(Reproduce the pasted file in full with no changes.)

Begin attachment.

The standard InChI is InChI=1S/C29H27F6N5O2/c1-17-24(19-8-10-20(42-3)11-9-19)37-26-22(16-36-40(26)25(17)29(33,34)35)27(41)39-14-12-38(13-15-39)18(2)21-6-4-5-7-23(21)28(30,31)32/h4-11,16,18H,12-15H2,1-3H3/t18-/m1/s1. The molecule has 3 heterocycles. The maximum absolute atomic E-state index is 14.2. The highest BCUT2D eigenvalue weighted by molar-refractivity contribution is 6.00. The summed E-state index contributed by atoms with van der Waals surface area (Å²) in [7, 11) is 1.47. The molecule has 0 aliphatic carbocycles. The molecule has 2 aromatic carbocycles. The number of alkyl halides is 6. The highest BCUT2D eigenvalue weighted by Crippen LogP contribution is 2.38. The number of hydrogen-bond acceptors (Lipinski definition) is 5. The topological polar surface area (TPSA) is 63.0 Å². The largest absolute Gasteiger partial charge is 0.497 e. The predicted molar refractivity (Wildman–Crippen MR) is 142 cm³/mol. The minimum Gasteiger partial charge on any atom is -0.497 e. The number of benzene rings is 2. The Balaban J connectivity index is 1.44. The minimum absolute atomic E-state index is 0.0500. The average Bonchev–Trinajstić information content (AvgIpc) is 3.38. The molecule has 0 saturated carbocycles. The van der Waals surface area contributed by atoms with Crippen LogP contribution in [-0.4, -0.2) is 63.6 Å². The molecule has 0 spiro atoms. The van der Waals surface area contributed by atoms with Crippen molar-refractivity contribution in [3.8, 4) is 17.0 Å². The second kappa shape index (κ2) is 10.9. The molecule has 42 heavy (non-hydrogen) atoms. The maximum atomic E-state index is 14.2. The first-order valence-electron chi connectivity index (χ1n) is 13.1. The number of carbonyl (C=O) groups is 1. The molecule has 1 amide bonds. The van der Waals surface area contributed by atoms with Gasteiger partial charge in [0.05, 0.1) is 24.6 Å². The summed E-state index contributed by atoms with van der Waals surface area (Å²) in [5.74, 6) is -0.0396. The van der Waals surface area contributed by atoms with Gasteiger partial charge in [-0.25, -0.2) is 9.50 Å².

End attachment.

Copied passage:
The standard InChI is InChI=1S/C29H27F6N5O2/c1-17-24(19-8-10-20(42-3)11-9-19)37-26-22(16-36-40(26)25(17)29(33,34)35)27(41)39-14-12-38(13-15-39)18(2)21-6-4-5-7-23(21)28(30,31)32/h4-11,16,18H,12-15H2,1-3H3/t18-/m1/s1. The molecule has 3 heterocycles. The maximum absolute atomic E-state index is 14.2. The highest BCUT2D eigenvalue weighted by molar-refractivity contribution is 6.00. The summed E-state index contributed by atoms with van der Waals surface area (Å²) in [7, 11) is 1.47. The molecule has 0 aliphatic carbocycles. The molecule has 2 aromatic carbocycles. The number of alkyl halides is 6. The highest BCUT2D eigenvalue weighted by Crippen LogP contribution is 2.38. The number of hydrogen-bond acceptors (Lipinski definition) is 5. The topological polar surface area (TPSA) is 63.0 Å². The largest absolute Gasteiger partial charge is 0.497 e. The predicted molar refractivity (Wildman–Crippen MR) is 142 cm³/mol. The minimum Gasteiger partial charge on any atom is -0.497 e. The number of benzene rings is 2. The Balaban J connectivity index is 1.44. The minimum absolute atomic E-state index is 0.0500. The average Bonchev–Trinajstić information content (AvgIpc) is 3.38. The molecule has 0 saturated carbocycles. The van der Waals surface area contributed by atoms with Crippen LogP contribution in [-0.4, -0.2) is 63.6 Å². The molecule has 0 spiro atoms. The van der Waals surface area contributed by atoms with Crippen molar-refractivity contribution in [3.8, 4) is 17.0 Å². The second kappa shape index (κ2) is 10.9. The molecule has 42 heavy (non-hydrogen) atoms. The maximum atomic E-state index is 14.2. The first-order valence-electron chi connectivity index (χ1n) is 13.1. The number of carbonyl (C=O) groups is 1. The molecule has 1 amide bonds. The van der Waals surface area contributed by atoms with Gasteiger partial charge in [0.05, 0.1) is 24.6 Å². The summed E-state index contributed by atoms with van der Waals surface area (Å²) in [5.74, 6) is -0.0396. The van der Waals surface area contributed by atoms with Gasteiger partial charge in [-0.25, -0.2) is 9.50 Å².